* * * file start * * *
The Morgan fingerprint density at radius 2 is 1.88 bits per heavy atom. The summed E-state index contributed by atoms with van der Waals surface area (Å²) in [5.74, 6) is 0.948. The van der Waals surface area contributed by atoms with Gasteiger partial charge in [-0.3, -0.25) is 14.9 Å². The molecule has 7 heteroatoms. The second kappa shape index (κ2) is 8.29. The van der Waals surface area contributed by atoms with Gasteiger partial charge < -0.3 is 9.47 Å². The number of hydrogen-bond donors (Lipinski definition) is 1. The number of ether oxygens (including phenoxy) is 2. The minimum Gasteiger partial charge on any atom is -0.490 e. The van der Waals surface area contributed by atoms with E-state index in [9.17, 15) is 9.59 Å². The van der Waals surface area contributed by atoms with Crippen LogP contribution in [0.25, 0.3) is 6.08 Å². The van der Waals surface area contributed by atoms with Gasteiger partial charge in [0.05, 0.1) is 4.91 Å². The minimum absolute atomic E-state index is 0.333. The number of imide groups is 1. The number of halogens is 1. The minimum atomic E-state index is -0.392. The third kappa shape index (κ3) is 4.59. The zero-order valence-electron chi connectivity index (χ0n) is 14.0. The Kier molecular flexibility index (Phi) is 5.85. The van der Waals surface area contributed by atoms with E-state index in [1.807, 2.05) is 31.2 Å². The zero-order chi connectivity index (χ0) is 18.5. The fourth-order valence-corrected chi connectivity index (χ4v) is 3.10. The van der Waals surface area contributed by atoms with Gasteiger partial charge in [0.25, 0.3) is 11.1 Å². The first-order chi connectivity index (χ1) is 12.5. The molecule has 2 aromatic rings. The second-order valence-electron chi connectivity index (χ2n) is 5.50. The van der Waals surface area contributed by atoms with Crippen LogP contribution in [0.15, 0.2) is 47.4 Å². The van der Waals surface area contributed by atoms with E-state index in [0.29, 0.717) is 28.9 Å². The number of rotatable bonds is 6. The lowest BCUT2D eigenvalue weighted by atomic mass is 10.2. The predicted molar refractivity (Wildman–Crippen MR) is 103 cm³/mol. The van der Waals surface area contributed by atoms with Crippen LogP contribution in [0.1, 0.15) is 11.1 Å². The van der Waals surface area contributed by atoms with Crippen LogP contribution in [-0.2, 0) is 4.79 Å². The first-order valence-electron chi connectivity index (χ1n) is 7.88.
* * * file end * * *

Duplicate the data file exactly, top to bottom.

The Morgan fingerprint density at radius 2 is 1.88 bits per heavy atom. The summed E-state index contributed by atoms with van der Waals surface area (Å²) in [5.74, 6) is 0.948. The van der Waals surface area contributed by atoms with Gasteiger partial charge in [-0.3, -0.25) is 14.9 Å². The molecule has 7 heteroatoms. The second kappa shape index (κ2) is 8.29. The van der Waals surface area contributed by atoms with Gasteiger partial charge < -0.3 is 9.47 Å². The number of hydrogen-bond donors (Lipinski definition) is 1. The number of ether oxygens (including phenoxy) is 2. The minimum Gasteiger partial charge on any atom is -0.490 e. The van der Waals surface area contributed by atoms with E-state index in [9.17, 15) is 9.59 Å². The van der Waals surface area contributed by atoms with Crippen LogP contribution in [0.25, 0.3) is 6.08 Å². The van der Waals surface area contributed by atoms with Gasteiger partial charge in [0.05, 0.1) is 4.91 Å². The minimum absolute atomic E-state index is 0.333. The number of imide groups is 1. The number of halogens is 1. The minimum atomic E-state index is -0.392. The third kappa shape index (κ3) is 4.59. The zero-order valence-electron chi connectivity index (χ0n) is 14.0. The Kier molecular flexibility index (Phi) is 5.85. The van der Waals surface area contributed by atoms with E-state index in [1.807, 2.05) is 31.2 Å². The zero-order chi connectivity index (χ0) is 18.5. The fourth-order valence-corrected chi connectivity index (χ4v) is 3.10. The van der Waals surface area contributed by atoms with Gasteiger partial charge in [0.25, 0.3) is 11.1 Å². The first-order chi connectivity index (χ1) is 12.5. The molecule has 2 aromatic rings. The second-order valence-electron chi connectivity index (χ2n) is 5.50. The van der Waals surface area contributed by atoms with Crippen LogP contribution in [0.15, 0.2) is 47.4 Å². The van der Waals surface area contributed by atoms with E-state index in [0.29, 0.717) is 28.9 Å². The number of rotatable bonds is 6. The lowest BCUT2D eigenvalue weighted by atomic mass is 10.2. The predicted molar refractivity (Wildman–Crippen MR) is 103 cm³/mol. The van der Waals surface area contributed by atoms with Crippen LogP contribution in [0.1, 0.15) is 11.1 Å². The van der Waals surface area contributed by atoms with Crippen LogP contribution in [-0.2, 0) is 4.79 Å². The first-order valence-electron chi connectivity index (χ1n) is 7.88.